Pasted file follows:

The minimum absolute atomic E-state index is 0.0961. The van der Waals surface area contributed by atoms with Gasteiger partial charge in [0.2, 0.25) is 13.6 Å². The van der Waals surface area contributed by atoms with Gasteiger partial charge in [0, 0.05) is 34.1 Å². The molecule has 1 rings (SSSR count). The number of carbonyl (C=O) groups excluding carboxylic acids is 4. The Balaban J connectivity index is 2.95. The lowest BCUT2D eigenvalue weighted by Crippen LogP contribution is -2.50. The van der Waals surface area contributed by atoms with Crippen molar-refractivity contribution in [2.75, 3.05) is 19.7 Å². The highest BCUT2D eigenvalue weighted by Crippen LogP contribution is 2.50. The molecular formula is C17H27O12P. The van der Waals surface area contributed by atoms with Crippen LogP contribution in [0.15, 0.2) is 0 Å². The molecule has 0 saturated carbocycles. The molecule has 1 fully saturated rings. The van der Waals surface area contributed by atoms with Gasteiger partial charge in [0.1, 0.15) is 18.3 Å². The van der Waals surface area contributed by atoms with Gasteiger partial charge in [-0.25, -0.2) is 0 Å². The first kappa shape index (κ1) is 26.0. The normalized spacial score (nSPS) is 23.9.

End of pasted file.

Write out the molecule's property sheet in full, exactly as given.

The minimum absolute atomic E-state index is 0.0961. The van der Waals surface area contributed by atoms with Gasteiger partial charge in [0.2, 0.25) is 13.6 Å². The van der Waals surface area contributed by atoms with Gasteiger partial charge in [0, 0.05) is 34.1 Å². The molecule has 1 rings (SSSR count). The number of carbonyl (C=O) groups excluding carboxylic acids is 4. The Balaban J connectivity index is 2.95. The lowest BCUT2D eigenvalue weighted by Crippen LogP contribution is -2.50. The van der Waals surface area contributed by atoms with Crippen molar-refractivity contribution in [2.75, 3.05) is 19.7 Å². The highest BCUT2D eigenvalue weighted by Crippen LogP contribution is 2.50. The molecular formula is C17H27O12P. The van der Waals surface area contributed by atoms with Crippen LogP contribution in [0.15, 0.2) is 0 Å². The molecule has 0 saturated carbocycles. The molecule has 1 fully saturated rings. The van der Waals surface area contributed by atoms with Gasteiger partial charge in [0.1, 0.15) is 18.3 Å². The van der Waals surface area contributed by atoms with Gasteiger partial charge in [-0.25, -0.2) is 0 Å². The first kappa shape index (κ1) is 26.0. The normalized spacial score (nSPS) is 23.9.